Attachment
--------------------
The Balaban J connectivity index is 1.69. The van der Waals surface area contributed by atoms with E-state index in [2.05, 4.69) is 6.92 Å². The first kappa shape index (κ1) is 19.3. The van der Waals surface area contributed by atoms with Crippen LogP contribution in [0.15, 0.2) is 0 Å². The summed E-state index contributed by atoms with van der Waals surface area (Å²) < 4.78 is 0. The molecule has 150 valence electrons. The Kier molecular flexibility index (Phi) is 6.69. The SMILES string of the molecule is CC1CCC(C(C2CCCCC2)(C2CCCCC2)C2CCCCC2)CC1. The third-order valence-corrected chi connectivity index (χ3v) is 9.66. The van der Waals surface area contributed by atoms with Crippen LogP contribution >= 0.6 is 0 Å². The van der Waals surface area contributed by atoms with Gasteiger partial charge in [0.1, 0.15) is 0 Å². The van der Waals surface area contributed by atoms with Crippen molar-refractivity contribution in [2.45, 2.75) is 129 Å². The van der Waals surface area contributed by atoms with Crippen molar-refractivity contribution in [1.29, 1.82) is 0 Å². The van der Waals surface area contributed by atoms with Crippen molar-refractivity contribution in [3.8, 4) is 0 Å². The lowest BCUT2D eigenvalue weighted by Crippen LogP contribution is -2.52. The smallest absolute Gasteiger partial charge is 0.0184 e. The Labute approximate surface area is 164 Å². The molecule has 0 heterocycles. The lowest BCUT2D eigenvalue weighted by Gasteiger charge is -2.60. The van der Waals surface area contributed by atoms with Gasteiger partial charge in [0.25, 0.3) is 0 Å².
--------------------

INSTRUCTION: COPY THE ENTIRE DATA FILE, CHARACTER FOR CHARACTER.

The Balaban J connectivity index is 1.69. The van der Waals surface area contributed by atoms with E-state index in [2.05, 4.69) is 6.92 Å². The first kappa shape index (κ1) is 19.3. The van der Waals surface area contributed by atoms with Crippen LogP contribution in [0.15, 0.2) is 0 Å². The summed E-state index contributed by atoms with van der Waals surface area (Å²) < 4.78 is 0. The molecule has 150 valence electrons. The Kier molecular flexibility index (Phi) is 6.69. The SMILES string of the molecule is CC1CCC(C(C2CCCCC2)(C2CCCCC2)C2CCCCC2)CC1. The third-order valence-corrected chi connectivity index (χ3v) is 9.66. The van der Waals surface area contributed by atoms with Crippen LogP contribution >= 0.6 is 0 Å². The van der Waals surface area contributed by atoms with Gasteiger partial charge in [0.1, 0.15) is 0 Å². The van der Waals surface area contributed by atoms with Crippen molar-refractivity contribution in [2.45, 2.75) is 129 Å². The van der Waals surface area contributed by atoms with Crippen molar-refractivity contribution in [1.29, 1.82) is 0 Å². The van der Waals surface area contributed by atoms with Crippen molar-refractivity contribution in [3.8, 4) is 0 Å². The lowest BCUT2D eigenvalue weighted by Crippen LogP contribution is -2.52. The smallest absolute Gasteiger partial charge is 0.0184 e. The Labute approximate surface area is 164 Å². The molecule has 0 heterocycles. The lowest BCUT2D eigenvalue weighted by Gasteiger charge is -2.60. The van der Waals surface area contributed by atoms with Gasteiger partial charge in [0.25, 0.3) is 0 Å².